Responder definition

A responder definition for the interpretation of the fatigue NRS score that corresponds with marked clinical improvement in PsA was identified using both an anchor-based and a distribution-based approach.31 Selected anchors included ACR20, ACR50, HAQ-DI minimum clinically important difference (MCID),32 minimal disease activity (MDA)33 and psoriatic arthritis response criteria (PsARC).13 Receiver operating characteristic method was utilised to identify the cut-off best representing treatment benefit. In addition to the commonly used metrics, like sensitivity and specificity, three more metrics, including positive prediction, negative prediction and phi correlation,34 were also utilised in the method.

Results

A total of 780 patients (SPIRIT-P1 (n=417) and SPIRIT-P2 (n=363)) were included in this analysis. Table 1 describes the demographics and disease characteristics, in addition to baseline fatigue NRS scores. Mean patient age was 49.5 years in SPIRIT-P1 and 51.9 in SPIRIT-P2, ≥91% were white, and mean baseline fatigue NRS scores were 5.5 and 6.0, respectively. In SPIRIT-P1 and SPIRIT-P2, mean baseline tender joint count out of 68 joints (TJC 68) was 20.1 and 23.4, respectively, and swollen joint count out of 66 joints (SJC 66) was 11.0 and 12.3, respectively.

Table 1

Demographics and disease characteristics

The test–retest reliability supported the reproducibility of the fatigue NRS in patients treated with placebo with stable PsA (n=38; ICC (95% CI 0.829 (0.697 to 0.907)). The mean (SD) values at baseline and week 2 were 5.7 (2.2) and 5.7 (2.4), respectively (p=0.815).

Construct validity was supported by correlations between fatigue NRS and other outcomes at weeks 12 and 24 (online supplementary table 1). Fatigue NRS had the lowest correlations with mCPDAI (r=0.28 (0.10, 0.45) for SPIRIT-1 and r=0.51 (0.43, 0.59) for SPIRIT-P2 at week 12; r=0.48 (0.39, 0.55) for SPIRIT-P1 and r=0.53 (0.45, 0.61) for SPIRIT-P2 at week 24) and the highest correlation with the SF-36 vitality domain (r=−0.66 (−0.71, –0.60) for SPIRIT-P1 and r=−0.75 (−0.79, –0.70) for SPIRIT-P2 at week 12; r=−0.71 (−0.75, –0.66) for SPIRIT-P1 and r=−0.76 (−0.80, –0.72) for SPIRIT-P2 at week 24), with the other outcome measures falling in the moderate range for correlation as measured by Sackett’s conventions.35 Responsiveness of fatigue NRS was associated with week 12 and 24 outcomes, ACR20 and ACR50 (figure 1). Fatigue severity was reduced when the underlying disease was improved and reductions remained consistent at week 12 and 24. Consistent results were observed in both clinical trials.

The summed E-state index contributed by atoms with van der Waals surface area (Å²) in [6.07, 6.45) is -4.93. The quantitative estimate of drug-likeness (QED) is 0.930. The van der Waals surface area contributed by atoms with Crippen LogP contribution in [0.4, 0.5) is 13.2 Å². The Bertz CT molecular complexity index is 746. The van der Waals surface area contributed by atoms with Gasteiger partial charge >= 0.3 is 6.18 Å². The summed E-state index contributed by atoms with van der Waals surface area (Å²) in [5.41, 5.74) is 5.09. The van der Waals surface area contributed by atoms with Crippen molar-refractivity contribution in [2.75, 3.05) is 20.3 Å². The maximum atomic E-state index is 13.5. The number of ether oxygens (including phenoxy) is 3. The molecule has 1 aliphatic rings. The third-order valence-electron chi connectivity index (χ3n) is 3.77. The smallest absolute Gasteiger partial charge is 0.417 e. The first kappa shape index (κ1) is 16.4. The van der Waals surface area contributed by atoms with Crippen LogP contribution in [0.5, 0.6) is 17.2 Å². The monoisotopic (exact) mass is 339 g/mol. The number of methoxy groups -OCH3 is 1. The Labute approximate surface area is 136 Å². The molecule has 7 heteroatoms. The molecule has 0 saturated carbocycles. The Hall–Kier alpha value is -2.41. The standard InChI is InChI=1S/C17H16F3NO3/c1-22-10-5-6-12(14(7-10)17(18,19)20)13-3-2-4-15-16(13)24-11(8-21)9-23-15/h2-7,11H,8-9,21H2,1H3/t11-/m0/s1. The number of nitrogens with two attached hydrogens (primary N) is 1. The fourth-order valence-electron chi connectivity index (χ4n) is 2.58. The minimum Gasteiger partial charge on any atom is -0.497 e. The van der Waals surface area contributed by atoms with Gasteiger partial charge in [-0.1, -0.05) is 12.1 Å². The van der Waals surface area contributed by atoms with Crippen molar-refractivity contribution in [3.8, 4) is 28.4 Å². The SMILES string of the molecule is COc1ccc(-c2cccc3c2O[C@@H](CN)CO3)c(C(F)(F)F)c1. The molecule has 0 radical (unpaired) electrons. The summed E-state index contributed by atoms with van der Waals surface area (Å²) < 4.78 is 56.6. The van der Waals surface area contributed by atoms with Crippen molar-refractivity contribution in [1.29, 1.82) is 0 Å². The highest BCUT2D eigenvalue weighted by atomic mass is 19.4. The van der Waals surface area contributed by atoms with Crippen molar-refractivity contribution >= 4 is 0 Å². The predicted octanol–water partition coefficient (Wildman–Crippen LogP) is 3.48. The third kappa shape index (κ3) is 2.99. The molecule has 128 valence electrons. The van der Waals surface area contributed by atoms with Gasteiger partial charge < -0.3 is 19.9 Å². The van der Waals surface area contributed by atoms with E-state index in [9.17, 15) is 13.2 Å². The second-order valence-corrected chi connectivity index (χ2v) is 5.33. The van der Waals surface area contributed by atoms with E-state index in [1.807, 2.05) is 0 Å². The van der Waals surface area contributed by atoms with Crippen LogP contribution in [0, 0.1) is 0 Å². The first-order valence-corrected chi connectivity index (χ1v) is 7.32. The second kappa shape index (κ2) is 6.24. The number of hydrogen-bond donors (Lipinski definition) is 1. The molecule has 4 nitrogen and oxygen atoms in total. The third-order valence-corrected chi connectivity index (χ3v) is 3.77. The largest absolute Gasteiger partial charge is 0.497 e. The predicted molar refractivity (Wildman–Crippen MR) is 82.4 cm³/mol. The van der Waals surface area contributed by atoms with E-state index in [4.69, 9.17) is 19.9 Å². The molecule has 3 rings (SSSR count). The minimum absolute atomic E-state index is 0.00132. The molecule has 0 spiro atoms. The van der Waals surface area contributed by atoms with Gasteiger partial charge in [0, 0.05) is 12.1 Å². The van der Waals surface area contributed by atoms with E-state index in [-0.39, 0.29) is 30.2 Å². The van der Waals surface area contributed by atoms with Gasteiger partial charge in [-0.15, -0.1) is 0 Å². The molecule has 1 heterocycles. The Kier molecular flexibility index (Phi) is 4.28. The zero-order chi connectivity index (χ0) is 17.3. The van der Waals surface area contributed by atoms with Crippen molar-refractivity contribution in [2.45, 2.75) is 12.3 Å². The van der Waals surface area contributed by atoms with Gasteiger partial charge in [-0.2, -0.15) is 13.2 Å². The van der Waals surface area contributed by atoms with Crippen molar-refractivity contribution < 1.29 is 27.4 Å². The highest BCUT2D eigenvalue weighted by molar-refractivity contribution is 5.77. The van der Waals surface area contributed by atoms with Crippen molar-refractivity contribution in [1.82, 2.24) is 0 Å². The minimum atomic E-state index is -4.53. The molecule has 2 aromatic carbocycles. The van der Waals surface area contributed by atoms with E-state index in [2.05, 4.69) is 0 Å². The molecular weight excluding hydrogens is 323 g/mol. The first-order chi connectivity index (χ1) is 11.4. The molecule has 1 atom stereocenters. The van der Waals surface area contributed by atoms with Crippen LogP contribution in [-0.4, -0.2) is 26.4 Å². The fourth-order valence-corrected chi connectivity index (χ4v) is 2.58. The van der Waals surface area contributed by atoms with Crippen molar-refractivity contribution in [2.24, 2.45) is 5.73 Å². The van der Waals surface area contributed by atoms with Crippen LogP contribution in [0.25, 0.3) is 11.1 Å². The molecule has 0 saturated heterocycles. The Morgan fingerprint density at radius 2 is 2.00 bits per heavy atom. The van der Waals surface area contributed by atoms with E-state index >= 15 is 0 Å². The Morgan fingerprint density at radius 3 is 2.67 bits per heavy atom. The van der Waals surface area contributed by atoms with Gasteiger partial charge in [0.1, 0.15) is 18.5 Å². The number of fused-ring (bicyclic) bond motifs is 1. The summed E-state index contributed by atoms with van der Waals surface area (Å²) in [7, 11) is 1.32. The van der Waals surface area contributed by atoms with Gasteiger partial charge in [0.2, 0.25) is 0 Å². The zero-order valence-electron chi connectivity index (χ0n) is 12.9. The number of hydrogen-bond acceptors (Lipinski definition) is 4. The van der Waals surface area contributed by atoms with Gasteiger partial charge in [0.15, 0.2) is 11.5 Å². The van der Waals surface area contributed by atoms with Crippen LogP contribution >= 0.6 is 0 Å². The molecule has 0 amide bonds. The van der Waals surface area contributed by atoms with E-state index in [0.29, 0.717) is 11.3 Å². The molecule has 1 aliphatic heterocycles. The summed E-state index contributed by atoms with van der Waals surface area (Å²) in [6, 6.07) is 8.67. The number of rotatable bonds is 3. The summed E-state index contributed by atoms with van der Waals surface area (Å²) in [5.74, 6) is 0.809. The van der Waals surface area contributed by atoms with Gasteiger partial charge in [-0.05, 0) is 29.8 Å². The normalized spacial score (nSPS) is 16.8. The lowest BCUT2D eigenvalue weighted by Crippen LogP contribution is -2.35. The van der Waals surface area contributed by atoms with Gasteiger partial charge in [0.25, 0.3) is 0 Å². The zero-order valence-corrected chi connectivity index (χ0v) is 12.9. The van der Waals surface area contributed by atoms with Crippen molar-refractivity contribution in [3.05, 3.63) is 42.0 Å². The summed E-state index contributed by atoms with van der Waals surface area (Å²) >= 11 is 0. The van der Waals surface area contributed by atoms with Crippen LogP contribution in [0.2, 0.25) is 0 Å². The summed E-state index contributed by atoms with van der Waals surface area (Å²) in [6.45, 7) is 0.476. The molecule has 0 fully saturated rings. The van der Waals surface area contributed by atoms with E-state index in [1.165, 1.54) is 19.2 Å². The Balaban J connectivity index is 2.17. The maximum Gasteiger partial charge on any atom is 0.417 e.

Supplemental material

Figure 1

Change from baseline in fatigue numeric rating scale (NRS) score was evident in associations with week 12 and 24 ACR outcomes (NRI), intent-to-treat population, last observation carried forward. Effect size is defined as the magnitude of change from baseline divided by baseline SD. p<0.001 versus anchor not met, from analysis of covariance model, including anchor status and baseline fatigue NRS score. ‘Anchor’ refers to ACR50 or 20 responder if ‘anchor met’, and non-responder if ‘anchor not met’. ACR20, American College of Rheumatology 20% response rate; ACR50, American College of Rheumatology 50% response rate; ES, effect size; NRI, non-responder imputation.

When using ACR20 as the anchor, the clinically meaningful change in fatigue NRS was identified by maximising the selected metrics shown in table 2A,B separately for each randomised controlled trial.

Table 2

Receiver operating characteristic analyses of fatigue NRS—SPIRIT-P1

Considering the trade-off between the metrics, a 2-point to 4-point improvement (effect size 0.8–1.7) best balanced the selected metrics. Similar patterns were observed using other anchors, such as ACR50, MDA, PGA MCID and PsARC (online supplementary table 2). A 3-point improvement was chosen because corresponding effect size (1.2) was sufficiently large, and it was also greater than the SE of measurement of 1.3 suggested by distribution-based method. The distribution-based method aims to quantify a lower bound, and any change within that range can be considered random variation and hence not statistically meaningful.

Supplemental material

Discussion